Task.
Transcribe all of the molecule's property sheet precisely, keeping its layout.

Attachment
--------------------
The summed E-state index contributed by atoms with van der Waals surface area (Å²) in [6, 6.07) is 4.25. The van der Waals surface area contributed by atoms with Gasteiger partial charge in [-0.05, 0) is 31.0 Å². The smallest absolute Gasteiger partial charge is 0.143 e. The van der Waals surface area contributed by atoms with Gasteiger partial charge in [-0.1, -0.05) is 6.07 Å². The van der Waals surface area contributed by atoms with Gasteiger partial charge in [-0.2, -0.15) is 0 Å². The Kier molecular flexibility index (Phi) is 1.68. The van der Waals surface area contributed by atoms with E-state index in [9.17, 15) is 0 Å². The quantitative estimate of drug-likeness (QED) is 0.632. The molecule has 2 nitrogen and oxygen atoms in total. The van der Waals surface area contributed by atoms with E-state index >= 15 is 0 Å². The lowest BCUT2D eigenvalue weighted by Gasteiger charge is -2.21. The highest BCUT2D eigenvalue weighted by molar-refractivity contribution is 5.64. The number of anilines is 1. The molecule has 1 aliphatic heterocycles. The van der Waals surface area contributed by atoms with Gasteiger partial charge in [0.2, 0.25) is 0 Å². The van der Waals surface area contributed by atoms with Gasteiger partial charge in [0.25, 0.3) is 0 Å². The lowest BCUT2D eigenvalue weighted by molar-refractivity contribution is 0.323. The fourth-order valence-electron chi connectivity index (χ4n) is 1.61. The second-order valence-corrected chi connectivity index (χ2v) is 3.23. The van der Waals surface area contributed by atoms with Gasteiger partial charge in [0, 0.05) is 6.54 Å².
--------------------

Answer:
The summed E-state index contributed by atoms with van der Waals surface area (Å²) in [6, 6.07) is 4.25. The van der Waals surface area contributed by atoms with Gasteiger partial charge in [-0.05, 0) is 31.0 Å². The smallest absolute Gasteiger partial charge is 0.143 e. The van der Waals surface area contributed by atoms with Gasteiger partial charge in [-0.1, -0.05) is 6.07 Å². The van der Waals surface area contributed by atoms with Gasteiger partial charge in [-0.2, -0.15) is 0 Å². The Kier molecular flexibility index (Phi) is 1.68. The van der Waals surface area contributed by atoms with E-state index in [9.17, 15) is 0 Å². The quantitative estimate of drug-likeness (QED) is 0.632. The molecule has 2 nitrogen and oxygen atoms in total. The van der Waals surface area contributed by atoms with E-state index >= 15 is 0 Å². The lowest BCUT2D eigenvalue weighted by Gasteiger charge is -2.21. The highest BCUT2D eigenvalue weighted by molar-refractivity contribution is 5.64. The number of anilines is 1. The molecule has 1 aliphatic heterocycles. The van der Waals surface area contributed by atoms with Gasteiger partial charge in [0.2, 0.25) is 0 Å². The van der Waals surface area contributed by atoms with Gasteiger partial charge in [0.25, 0.3) is 0 Å². The lowest BCUT2D eigenvalue weighted by molar-refractivity contribution is 0.323. The fourth-order valence-electron chi connectivity index (χ4n) is 1.61. The second-order valence-corrected chi connectivity index (χ2v) is 3.23. The van der Waals surface area contributed by atoms with Gasteiger partial charge in [0, 0.05) is 6.54 Å².